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Welcome to the Month of Honor 171 – on Addictions!

In this Issue

The 12 Steps (with Bahá’í Quotes)  

12 Step Slogans (with Bahá’í Quotes)

Calling All 12 Steppers

A Baha’i in the World of Addictions and Distractions

Alcohol, Prohibition on Drinking, by Bahá’u’lláh, ‘Abdu’l-Bahá, Shoghi Effendi and the Universal House of Justice

Why Bahá’ís Don’t Drink Alcohol – A Health Perspective

Why Bahá’ís don’t drink Alcohol – A Social Perspective

The Future of Alcohol

Bahá’ís Using Drugs

Legalizing Marijuana – How About the Soul?

Women, Addiction, and Pornography

‘Abdu’l-Baha’s Advice to a Smoker

Dealing with Addictions

Understanding the Addict as a Bahá’í

No Less Noble: Mental Illness, Addiction and the Soul

The Effects Of Addiction/Alcoholism, Acculturation, Physical, Emotional And Sexual Violence On The Education Of Aboriginal Children

Baha’i Network on AIDS, Sexuality, Addictions and Abuse

Bahá’í Recovery

Codependent Characteristics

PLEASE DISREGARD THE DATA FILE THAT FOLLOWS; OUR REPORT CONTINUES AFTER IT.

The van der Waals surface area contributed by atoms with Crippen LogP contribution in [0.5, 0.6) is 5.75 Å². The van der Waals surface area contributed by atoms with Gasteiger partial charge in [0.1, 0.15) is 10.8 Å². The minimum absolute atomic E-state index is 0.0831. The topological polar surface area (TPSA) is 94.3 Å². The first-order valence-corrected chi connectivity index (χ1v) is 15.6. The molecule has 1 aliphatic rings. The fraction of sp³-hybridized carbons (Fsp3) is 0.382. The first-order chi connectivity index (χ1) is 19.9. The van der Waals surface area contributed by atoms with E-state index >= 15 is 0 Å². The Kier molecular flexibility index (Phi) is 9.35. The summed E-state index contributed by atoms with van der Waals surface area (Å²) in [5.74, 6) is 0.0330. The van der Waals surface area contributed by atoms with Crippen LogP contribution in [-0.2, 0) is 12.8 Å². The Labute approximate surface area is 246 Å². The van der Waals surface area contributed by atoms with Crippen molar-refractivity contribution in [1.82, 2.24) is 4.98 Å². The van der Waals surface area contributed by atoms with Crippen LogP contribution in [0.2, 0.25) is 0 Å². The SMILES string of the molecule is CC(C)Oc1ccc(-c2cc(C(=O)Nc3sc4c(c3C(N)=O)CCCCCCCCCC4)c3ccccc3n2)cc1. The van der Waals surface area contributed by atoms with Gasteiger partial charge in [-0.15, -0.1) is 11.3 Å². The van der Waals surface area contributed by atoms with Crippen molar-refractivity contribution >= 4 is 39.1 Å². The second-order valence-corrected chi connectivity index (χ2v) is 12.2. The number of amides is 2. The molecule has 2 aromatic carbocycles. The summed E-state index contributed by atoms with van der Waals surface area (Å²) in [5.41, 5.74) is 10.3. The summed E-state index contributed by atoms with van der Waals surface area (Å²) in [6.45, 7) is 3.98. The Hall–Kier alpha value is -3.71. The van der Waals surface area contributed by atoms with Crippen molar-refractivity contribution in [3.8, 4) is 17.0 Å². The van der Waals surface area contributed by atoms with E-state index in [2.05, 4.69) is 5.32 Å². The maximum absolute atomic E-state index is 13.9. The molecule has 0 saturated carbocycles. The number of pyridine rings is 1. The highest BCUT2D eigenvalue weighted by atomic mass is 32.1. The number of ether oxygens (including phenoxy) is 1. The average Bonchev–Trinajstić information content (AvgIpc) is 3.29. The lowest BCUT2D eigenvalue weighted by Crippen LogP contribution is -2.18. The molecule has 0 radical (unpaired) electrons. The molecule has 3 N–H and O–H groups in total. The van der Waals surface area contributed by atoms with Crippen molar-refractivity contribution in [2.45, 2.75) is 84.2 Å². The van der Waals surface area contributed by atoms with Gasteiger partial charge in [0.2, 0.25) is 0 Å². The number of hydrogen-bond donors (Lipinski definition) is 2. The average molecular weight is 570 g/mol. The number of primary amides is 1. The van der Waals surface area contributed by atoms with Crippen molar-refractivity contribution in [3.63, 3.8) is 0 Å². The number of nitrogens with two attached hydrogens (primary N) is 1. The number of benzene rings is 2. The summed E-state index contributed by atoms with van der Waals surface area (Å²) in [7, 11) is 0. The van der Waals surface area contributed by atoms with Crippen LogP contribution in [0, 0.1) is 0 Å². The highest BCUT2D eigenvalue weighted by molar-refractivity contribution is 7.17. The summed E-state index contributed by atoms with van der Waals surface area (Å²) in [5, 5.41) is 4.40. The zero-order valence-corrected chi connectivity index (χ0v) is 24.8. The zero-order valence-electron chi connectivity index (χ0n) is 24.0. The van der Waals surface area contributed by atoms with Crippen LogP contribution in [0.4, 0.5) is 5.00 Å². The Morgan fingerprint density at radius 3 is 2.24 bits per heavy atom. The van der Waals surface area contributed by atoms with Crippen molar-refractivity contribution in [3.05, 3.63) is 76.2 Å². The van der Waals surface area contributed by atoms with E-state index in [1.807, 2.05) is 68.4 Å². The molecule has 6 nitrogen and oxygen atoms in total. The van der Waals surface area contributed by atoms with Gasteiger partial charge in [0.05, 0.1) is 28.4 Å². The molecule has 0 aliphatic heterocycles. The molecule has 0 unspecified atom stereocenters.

Featured Story:

Howard Colby Ives on Smoking

I remember as though it were yesterday another illustration of ‘Abdu’l-Bahá’s divine technique. I was not at all well that summer. A relapse was threatening a return of a condition which had necessitated a major operation the year before. My nervous condition made me consider breaking the habit of smoking which had been with me all my adult life. I had always prided myself on the ability to break the habit at any time. In fact I had several times cut off the use of tobacco for a period of many months. But this time to my surprise and chagrin I found my nerves and will in such a condition that after two or three days the craving became too much for me. Finally it occurred to me to ask the assistance of ‘Abdu’l-Bahá. I had read His beautiful Tablet beginning: “0 ye pure friends of God!” in which He glorified personal cleanliness and urged the avoidance of anything tending towards habits of self-indulgence. “Surely,” I said to myself, “He will tell me how to overcome this habit.”

So, when I next saw Him I told Him all about it. It was like a child confessing to His mother, and my voice trailed away to embarrassed silence after only the fewest of words. But He understood, indeed much better than I did. Again I was conscious of an embracing, understanding love as He regarded me. After a moment He asked quietly, how much I smoked. I told him. He said He did not think that would hurt me, that the